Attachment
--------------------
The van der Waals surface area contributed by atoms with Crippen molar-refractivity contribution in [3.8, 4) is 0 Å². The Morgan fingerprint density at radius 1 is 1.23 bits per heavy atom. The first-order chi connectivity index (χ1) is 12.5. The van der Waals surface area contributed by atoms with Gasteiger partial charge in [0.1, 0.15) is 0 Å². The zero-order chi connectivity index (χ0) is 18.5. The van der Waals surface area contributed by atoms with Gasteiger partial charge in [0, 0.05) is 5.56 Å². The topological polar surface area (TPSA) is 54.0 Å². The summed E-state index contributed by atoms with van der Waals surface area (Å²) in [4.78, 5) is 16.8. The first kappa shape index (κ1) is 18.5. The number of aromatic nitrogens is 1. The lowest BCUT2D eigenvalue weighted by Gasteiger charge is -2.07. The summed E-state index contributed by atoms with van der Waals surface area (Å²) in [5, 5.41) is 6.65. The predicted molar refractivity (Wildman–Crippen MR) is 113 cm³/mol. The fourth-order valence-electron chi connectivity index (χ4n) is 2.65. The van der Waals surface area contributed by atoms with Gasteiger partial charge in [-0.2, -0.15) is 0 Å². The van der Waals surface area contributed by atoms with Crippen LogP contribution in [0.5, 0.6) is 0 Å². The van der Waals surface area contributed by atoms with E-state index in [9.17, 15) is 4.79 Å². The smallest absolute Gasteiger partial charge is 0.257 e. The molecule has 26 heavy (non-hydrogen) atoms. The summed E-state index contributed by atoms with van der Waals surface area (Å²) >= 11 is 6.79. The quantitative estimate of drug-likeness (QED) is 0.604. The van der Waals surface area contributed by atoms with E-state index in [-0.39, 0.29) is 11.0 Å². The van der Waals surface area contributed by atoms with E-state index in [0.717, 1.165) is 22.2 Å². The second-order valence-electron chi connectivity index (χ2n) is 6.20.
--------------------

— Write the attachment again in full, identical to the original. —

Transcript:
The van der Waals surface area contributed by atoms with Crippen molar-refractivity contribution in [3.8, 4) is 0 Å². The Morgan fingerprint density at radius 1 is 1.23 bits per heavy atom. The first-order chi connectivity index (χ1) is 12.5. The van der Waals surface area contributed by atoms with Gasteiger partial charge in [0.1, 0.15) is 0 Å². The zero-order chi connectivity index (χ0) is 18.5. The van der Waals surface area contributed by atoms with Gasteiger partial charge in [0, 0.05) is 5.56 Å². The topological polar surface area (TPSA) is 54.0 Å². The summed E-state index contributed by atoms with van der Waals surface area (Å²) in [4.78, 5) is 16.8. The first kappa shape index (κ1) is 18.5. The number of aromatic nitrogens is 1. The lowest BCUT2D eigenvalue weighted by Gasteiger charge is -2.07. The summed E-state index contributed by atoms with van der Waals surface area (Å²) in [5, 5.41) is 6.65. The predicted molar refractivity (Wildman–Crippen MR) is 113 cm³/mol. The fourth-order valence-electron chi connectivity index (χ4n) is 2.65. The van der Waals surface area contributed by atoms with Gasteiger partial charge in [-0.2, -0.15) is 0 Å². The van der Waals surface area contributed by atoms with Crippen LogP contribution in [0.5, 0.6) is 0 Å². The van der Waals surface area contributed by atoms with E-state index in [9.17, 15) is 4.79 Å². The smallest absolute Gasteiger partial charge is 0.257 e. The molecule has 26 heavy (non-hydrogen) atoms. The summed E-state index contributed by atoms with van der Waals surface area (Å²) >= 11 is 6.79. The quantitative estimate of drug-likeness (QED) is 0.604. The van der Waals surface area contributed by atoms with E-state index in [-0.39, 0.29) is 11.0 Å². The van der Waals surface area contributed by atoms with E-state index in [0.717, 1.165) is 22.2 Å². The second-order valence-electron chi connectivity index (χ2n) is 6.20.